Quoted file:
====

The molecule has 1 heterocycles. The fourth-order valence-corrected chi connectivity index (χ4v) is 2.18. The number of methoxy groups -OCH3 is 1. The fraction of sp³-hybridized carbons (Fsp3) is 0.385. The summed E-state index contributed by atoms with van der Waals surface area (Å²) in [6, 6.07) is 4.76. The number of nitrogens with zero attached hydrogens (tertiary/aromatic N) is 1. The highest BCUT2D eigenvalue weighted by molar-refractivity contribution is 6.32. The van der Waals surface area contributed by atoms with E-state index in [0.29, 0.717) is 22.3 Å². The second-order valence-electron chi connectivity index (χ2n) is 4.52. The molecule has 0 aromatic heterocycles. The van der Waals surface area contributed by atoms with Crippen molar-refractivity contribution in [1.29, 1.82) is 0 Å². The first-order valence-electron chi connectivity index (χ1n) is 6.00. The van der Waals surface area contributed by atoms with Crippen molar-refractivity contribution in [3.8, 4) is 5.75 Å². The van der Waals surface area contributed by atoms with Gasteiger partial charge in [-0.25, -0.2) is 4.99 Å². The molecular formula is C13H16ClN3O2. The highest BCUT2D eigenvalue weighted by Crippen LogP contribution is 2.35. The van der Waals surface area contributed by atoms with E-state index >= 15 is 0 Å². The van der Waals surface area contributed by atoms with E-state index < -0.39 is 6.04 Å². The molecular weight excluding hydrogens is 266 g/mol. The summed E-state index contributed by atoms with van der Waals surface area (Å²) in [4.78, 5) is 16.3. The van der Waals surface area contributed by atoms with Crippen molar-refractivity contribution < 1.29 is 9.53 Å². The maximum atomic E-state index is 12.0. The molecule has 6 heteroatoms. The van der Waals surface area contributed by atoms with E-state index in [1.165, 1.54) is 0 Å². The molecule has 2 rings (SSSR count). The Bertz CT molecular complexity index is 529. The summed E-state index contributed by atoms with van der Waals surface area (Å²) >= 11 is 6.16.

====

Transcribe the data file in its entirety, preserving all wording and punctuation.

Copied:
The molecule has 1 heterocycles. The fourth-order valence-corrected chi connectivity index (χ4v) is 2.18. The number of methoxy groups -OCH3 is 1. The fraction of sp³-hybridized carbons (Fsp3) is 0.385. The summed E-state index contributed by atoms with van der Waals surface area (Å²) in [6, 6.07) is 4.76. The number of nitrogens with zero attached hydrogens (tertiary/aromatic N) is 1. The highest BCUT2D eigenvalue weighted by molar-refractivity contribution is 6.32. The van der Waals surface area contributed by atoms with E-state index in [0.29, 0.717) is 22.3 Å². The second-order valence-electron chi connectivity index (χ2n) is 4.52. The molecule has 0 aromatic heterocycles. The van der Waals surface area contributed by atoms with Crippen molar-refractivity contribution in [1.29, 1.82) is 0 Å². The first-order valence-electron chi connectivity index (χ1n) is 6.00. The van der Waals surface area contributed by atoms with Crippen molar-refractivity contribution in [3.8, 4) is 5.75 Å². The van der Waals surface area contributed by atoms with Gasteiger partial charge in [-0.25, -0.2) is 4.99 Å². The molecular formula is C13H16ClN3O2. The highest BCUT2D eigenvalue weighted by Crippen LogP contribution is 2.35. The van der Waals surface area contributed by atoms with E-state index >= 15 is 0 Å². The van der Waals surface area contributed by atoms with E-state index < -0.39 is 6.04 Å². The molecular weight excluding hydrogens is 266 g/mol. The summed E-state index contributed by atoms with van der Waals surface area (Å²) in [4.78, 5) is 16.3. The van der Waals surface area contributed by atoms with Crippen molar-refractivity contribution < 1.29 is 9.53 Å². The maximum atomic E-state index is 12.0. The molecule has 6 heteroatoms. The van der Waals surface area contributed by atoms with E-state index in [1.165, 1.54) is 0 Å². The molecule has 2 rings (SSSR count). The Bertz CT molecular complexity index is 529. The summed E-state index contributed by atoms with van der Waals surface area (Å²) >= 11 is 6.16.